This week’s release of two Spanish hostages by an Al Qaeda affiliate in North Africa raises questions about the steadfastness of the refusal by Western nations to negotiate with terrorists. It also constitutes a victory for the group’s Algerian faction focused more on kidnapping of foreigners as a business than on achieving political goals.
In a statement to Spanish newspaper El Pais, Al Qaeda in the Islamic Maghreb (AQIM), an Al Qaeda affiliate that operates primarily in Algeria, Mauritainia, Mali and Niger suggested that Spain had met its demand for payment of a $5 million ransom for the hostages. The Spanish government has declined to comment on whether it had cut a deal with the militants. The hostages were kidnapped in Mauritania in November while riding in a convoy delivering supplies to poor villages.
It became apparent that the two hostages, Albert Vilalta and Roque Pascual, were about to be released after Mauritania last week threw the jihadists a bone by extraditing to Mali a key Malian AQIM operative, Omar Sid'Ahmed Ould Hamma. Hamma had been convicted to 12 years in prison for kidnapping the two Spaniards as well as Alicia Gomez, a third Spaniard who was released in March. His release had been part of AQIM’s demands.
Spain's ransom payment and Hamma's release would not be the first time European and West African authorities have entered into negotiations with AQIM. Mali released four Islamists earlier this year in an apparent swap for French hostage Pierre Camatte, freed by AQIM in February. The release soured its relations with Algeria, Mauritania and Niger who accused Mali of being soft on terrorism.
The group, which grew out of the Salafist movement in Algeria and has since shifted south into the vast and lawless Sahel, also killed British captive Edwin Dyer last year after London refused to give in to its demands.
Analysts and Malian officials say Hamma’s release was as much designed to achieve the release of the remaining hostages as it was to deepen divisions within the Al Qaeda affiliate and complicate its relations with allied rebel Tuareg tribesmen. The Tuareg accuse the Malian government of failing to implement a 2008 agreement that was supposed to end their tribal insurgency and grant the Tuareg greater rights.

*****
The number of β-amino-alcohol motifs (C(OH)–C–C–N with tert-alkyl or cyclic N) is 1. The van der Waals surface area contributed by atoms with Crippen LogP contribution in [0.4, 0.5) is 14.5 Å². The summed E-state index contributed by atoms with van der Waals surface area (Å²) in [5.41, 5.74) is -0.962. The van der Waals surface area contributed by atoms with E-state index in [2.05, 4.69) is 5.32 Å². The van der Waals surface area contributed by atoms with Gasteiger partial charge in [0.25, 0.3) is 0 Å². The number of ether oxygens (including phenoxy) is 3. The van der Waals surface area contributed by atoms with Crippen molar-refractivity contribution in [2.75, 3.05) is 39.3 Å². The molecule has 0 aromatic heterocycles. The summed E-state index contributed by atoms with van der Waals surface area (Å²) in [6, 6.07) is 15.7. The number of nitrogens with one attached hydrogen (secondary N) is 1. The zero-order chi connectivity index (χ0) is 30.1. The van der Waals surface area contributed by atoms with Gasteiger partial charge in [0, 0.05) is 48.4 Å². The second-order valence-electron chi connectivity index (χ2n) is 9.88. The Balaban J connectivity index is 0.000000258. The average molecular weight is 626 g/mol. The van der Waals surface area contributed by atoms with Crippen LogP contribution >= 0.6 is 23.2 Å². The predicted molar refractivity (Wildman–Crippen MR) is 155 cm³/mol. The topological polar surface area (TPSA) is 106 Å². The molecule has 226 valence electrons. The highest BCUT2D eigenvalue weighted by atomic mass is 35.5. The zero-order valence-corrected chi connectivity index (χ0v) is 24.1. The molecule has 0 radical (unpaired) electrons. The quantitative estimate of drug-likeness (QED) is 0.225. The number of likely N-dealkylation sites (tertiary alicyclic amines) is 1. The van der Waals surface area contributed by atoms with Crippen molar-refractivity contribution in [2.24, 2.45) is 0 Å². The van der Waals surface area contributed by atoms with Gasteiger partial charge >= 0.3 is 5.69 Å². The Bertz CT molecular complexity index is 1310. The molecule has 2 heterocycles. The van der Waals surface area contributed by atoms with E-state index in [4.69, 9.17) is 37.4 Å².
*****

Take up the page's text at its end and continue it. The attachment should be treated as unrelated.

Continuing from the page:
Relations between Al Qaeda and the Tuareg became strained last month when an AQIM commander, Abdelhamid (Hamidu) Abu Zaid, accused the Tuareg of assisting a French-Mauritainian attack that last month failed to liberate 78-year old French hostage Michel Germaneau and killed six jihadists. Abu Zaid charged that the Tuareg had pinpointed the whereabouts of the AQIM operatives. In retaliation, Abu Zaid abducted and killed Mirzag Ag El Housseini, a Tuareg customs officer whose brother is senior commander in the Malian army. In a statement, AQIM’s leader in Mauritania, Abu Anas al-Shanqiti, warned that his group would retaliate against the “traitorous apostates, children and agents of Christian France” who had cooperated in the raid. The French Foreign Ministry says its forces are “fully mobilized” to counter “threats uttered by assassins.”
Abu Zaid had been urging the commander of AQIM’s wing in Algeria, Mokhtar Belmokhtar, under whose control the Spaniards were, to execute them in retaliation for the French-Mauritanian raid. Mali had been quietly negotiating the release of the Spanish hostages with Belmokhtar. Malian officials say that the extradition of Hamma enabled Belmokhtar to cut a deal and claim political success. Hamma’s extradition contrasts starkly with Mauritania’s participation in the French-led raid and its past refusal to negotiate with the jihadists.
In its statement, AQIM said the release of the hostages demonstrated to France that "it was possible to deal rationally with the Mujahedeen (Islamic fighters). It was possible to avoid the aggravation, irritation and anger that led to the killing of their national."